[Photos by MEREDITH KLEIBER]
BY MEREDITH KLEIBER Yes, the heat was nearly unbearable. Yes, we were all sweating until Rorshach patterns formed on our clothes. But the 2011 XPoNential Music Festival was more than worth it. Having hosted music festivals for the past eighteen years, WXPN has certainly honed their ability to please their festival-goers. There were misting stations posted around the park so that their event didn’t end up like the Warped Tour’s Camden stop. If your preferred cool-down method was in the form of an ice-cold beer, there was plenty of reasonably priced local Flying Fish to go around. In the end, the music was hotter than the weather. Below we’ve recapped our favorite performances of the weekend.
North Mississippi All Stars Duo
Brothers Luther and Cody Dickinson, better known as the North Mississippi Allstars Duo, brought their modern take on traditional blues to the River Stage on early Friday evening, delivering a foot-stompin’ set of juke-joint jams, Delta mojo and trance-inducing beats. The crowning moment was surely the traditional “Down By The Riverside” into R.L. Burnside’s “Poor Black Mattie.” They made excellent song choices the entire set, keeping it mostly upbeat, and threw in some nontraditional elements (most notably the washboard and the cigar box guitar) to keep the audience engaged. And it worked — there wasn’t a still body in the crowd.
Gary Clark Jr.
Bringing a different shade of the blues, Gary Clark Jr. fittingly followed the North Mississippi Allstars Duo. Whereas the Allstars Duo’s style draws on traditional elements of North Mississippi hill country blues, Clark’s version of the blues is peppered with searing, Jimmy Page–style Hammer Of The Gods guitar riffs so nasty they’re verging on sinister. To avoid overheating the already-baking crowd, Clark balanced out his set with slow-burn songs that were smoky, soulful, and evoked the wide-screen panoramas of his native Lone Star state. Clark isn’t too well known just yet, but with sets like this that will soon change.
Perhaps the most anticipated act of Friday night was XPN favorite Citizen Cope. Cope (née Clarence Greenwood) commanded the River Stage and owned the audience with his all-acoustic set. The upbeat songs “200,000 (In Counterfeit 50 Dollar Bills)” and “Bullet and a Target” got the audience moving early on in the set, their clapping compensating for the absence of a rhythm section. Cope showcased his mellower side with “Keep Askin’” and “Lifeline” from his new album, The Rainwater LP. He picked up speed again towards the end of the set with the single from his sophomore album, “The Son’s Gonna Rise”, which featured a welcome appearance by Gary Clark, Jr. The penultimate song, “Hurricane Waters,” was accompanied by tape loops to which Cope softly strummed along, as well as some surprise fireworks. He left us with a new song entitled “One Lovely Day” that left everyone excited about his upcoming album.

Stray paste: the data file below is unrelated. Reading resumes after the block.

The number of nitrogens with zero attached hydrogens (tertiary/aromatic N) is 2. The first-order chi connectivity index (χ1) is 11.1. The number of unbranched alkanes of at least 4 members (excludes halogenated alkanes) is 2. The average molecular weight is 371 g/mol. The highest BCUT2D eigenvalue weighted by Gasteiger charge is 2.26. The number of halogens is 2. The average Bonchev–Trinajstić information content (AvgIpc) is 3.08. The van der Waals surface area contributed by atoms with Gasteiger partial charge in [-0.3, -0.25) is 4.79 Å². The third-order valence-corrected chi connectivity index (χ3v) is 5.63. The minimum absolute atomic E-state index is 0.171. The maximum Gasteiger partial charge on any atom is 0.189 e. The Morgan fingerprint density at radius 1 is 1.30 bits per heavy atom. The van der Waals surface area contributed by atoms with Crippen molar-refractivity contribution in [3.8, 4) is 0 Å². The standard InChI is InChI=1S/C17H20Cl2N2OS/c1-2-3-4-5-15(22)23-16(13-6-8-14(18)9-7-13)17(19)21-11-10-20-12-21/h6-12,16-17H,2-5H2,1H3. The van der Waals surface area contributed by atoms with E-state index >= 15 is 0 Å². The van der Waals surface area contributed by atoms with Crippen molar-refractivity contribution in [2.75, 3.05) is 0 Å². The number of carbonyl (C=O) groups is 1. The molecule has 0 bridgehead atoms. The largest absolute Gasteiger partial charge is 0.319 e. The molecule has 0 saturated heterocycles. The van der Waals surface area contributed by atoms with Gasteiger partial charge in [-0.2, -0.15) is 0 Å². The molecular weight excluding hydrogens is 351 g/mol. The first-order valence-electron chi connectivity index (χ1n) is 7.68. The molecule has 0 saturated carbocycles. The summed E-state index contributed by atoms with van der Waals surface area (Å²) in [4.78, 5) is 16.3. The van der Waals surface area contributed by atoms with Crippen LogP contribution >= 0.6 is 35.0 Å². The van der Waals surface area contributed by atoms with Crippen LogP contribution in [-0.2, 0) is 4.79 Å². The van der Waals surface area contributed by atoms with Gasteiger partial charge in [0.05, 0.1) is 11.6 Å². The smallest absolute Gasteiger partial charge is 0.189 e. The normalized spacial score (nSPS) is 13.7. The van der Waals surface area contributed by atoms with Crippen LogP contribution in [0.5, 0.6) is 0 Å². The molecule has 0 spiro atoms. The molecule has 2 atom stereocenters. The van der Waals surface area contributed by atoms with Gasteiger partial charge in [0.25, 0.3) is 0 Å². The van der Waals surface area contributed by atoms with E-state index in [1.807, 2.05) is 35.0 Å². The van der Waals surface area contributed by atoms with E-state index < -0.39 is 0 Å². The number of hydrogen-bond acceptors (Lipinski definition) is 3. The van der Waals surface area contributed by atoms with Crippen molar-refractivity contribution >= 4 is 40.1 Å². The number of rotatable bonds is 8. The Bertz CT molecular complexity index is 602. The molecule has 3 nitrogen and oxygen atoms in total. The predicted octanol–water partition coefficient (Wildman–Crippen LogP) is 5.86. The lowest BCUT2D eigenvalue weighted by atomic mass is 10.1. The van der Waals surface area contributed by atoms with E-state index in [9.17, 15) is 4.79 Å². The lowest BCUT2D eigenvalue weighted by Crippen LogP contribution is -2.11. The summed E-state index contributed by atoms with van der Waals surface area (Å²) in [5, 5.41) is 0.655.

Keb’ Mo crossed the stage on Saturday afternoon playing a cat-and-mouse game with XPN host Michaela Majoun. He sneaked up behind her while she was announcing his set and provided the audience with a light-heartedness that temporarily took our minds off of the grueling heat. With a well-balanced fusion of his crooning, velveteen blues and charismatic storytelling, he quickly owned the audience and made it look effortless. By the end of his set, he was comfortable enough to play a few new songs, the kinks of which he hadn’t completely worked out yet. As he struggled to sing the correct notes, he offered a few words of wisdom: “If you’re gonna be in show business, you can’t be afraid of embarrassing yourself.” At that point, however, he had the audience wrapped around his little finger so tightly that we would have been delighted no matter how many clams he blew.
Ted Leo & The Pharmacists
If you live in the Philly metro region, you’ve most likely seen Ted Leo & The Pharmacists at least a handful of times, as they play here quite often (as Ted Leo said, “at least 19 times a year”). Marking the 10th anniversary of The Tyranny of Distance’s release, Ted Leo and company devoted their set to playing the album from beginning to end — with miles and miles of punk-rock style. The over-caffeinated guitar licks and throttling beats were enough to keep even the most heat-exhausted awake and pogoing.